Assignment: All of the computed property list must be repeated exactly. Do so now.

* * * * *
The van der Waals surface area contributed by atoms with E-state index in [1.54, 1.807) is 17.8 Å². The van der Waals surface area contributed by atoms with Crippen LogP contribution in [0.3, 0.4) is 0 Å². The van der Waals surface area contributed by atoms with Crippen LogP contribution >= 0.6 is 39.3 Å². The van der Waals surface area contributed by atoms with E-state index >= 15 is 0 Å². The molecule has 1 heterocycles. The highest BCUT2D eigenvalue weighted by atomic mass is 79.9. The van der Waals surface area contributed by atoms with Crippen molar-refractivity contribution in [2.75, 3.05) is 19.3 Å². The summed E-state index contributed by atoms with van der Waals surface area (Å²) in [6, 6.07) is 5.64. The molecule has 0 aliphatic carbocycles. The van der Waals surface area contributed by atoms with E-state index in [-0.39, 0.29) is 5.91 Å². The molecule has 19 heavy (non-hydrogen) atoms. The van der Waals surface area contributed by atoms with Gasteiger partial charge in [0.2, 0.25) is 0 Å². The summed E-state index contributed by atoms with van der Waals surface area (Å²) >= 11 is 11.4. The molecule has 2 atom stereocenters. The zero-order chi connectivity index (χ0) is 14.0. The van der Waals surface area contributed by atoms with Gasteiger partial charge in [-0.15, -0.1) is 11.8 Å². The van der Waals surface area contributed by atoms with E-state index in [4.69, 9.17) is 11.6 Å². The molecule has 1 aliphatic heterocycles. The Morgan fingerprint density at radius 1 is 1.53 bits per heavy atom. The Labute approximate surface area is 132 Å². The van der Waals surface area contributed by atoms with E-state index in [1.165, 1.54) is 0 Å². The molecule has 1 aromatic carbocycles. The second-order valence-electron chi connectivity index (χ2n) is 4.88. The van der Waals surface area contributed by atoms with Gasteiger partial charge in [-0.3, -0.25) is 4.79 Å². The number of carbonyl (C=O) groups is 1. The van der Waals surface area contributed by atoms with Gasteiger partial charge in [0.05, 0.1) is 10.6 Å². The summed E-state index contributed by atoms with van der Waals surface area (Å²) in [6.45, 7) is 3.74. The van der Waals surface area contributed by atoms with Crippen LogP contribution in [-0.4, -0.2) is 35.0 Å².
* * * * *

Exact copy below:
The van der Waals surface area contributed by atoms with E-state index in [1.54, 1.807) is 17.8 Å². The van der Waals surface area contributed by atoms with Crippen LogP contribution in [0.3, 0.4) is 0 Å². The van der Waals surface area contributed by atoms with Crippen LogP contribution >= 0.6 is 39.3 Å². The van der Waals surface area contributed by atoms with E-state index >= 15 is 0 Å². The molecule has 1 heterocycles. The highest BCUT2D eigenvalue weighted by atomic mass is 79.9. The van der Waals surface area contributed by atoms with Crippen molar-refractivity contribution in [2.75, 3.05) is 19.3 Å². The summed E-state index contributed by atoms with van der Waals surface area (Å²) in [6, 6.07) is 5.64. The molecule has 0 aliphatic carbocycles. The van der Waals surface area contributed by atoms with E-state index in [-0.39, 0.29) is 5.91 Å². The molecule has 19 heavy (non-hydrogen) atoms. The van der Waals surface area contributed by atoms with Gasteiger partial charge in [0.2, 0.25) is 0 Å². The summed E-state index contributed by atoms with van der Waals surface area (Å²) >= 11 is 11.4. The molecule has 2 atom stereocenters. The zero-order chi connectivity index (χ0) is 14.0. The van der Waals surface area contributed by atoms with Gasteiger partial charge in [-0.15, -0.1) is 11.8 Å². The van der Waals surface area contributed by atoms with E-state index in [4.69, 9.17) is 11.6 Å². The molecule has 1 aliphatic heterocycles. The Morgan fingerprint density at radius 1 is 1.53 bits per heavy atom. The Labute approximate surface area is 132 Å². The van der Waals surface area contributed by atoms with E-state index in [1.165, 1.54) is 0 Å². The molecule has 1 aromatic carbocycles. The second-order valence-electron chi connectivity index (χ2n) is 4.88. The van der Waals surface area contributed by atoms with Gasteiger partial charge in [-0.3, -0.25) is 4.79 Å². The number of carbonyl (C=O) groups is 1. The van der Waals surface area contributed by atoms with Gasteiger partial charge in [0.05, 0.1) is 10.6 Å². The summed E-state index contributed by atoms with van der Waals surface area (Å²) in [6.45, 7) is 3.74. The van der Waals surface area contributed by atoms with Crippen LogP contribution in [-0.4, -0.2) is 35.0 Å².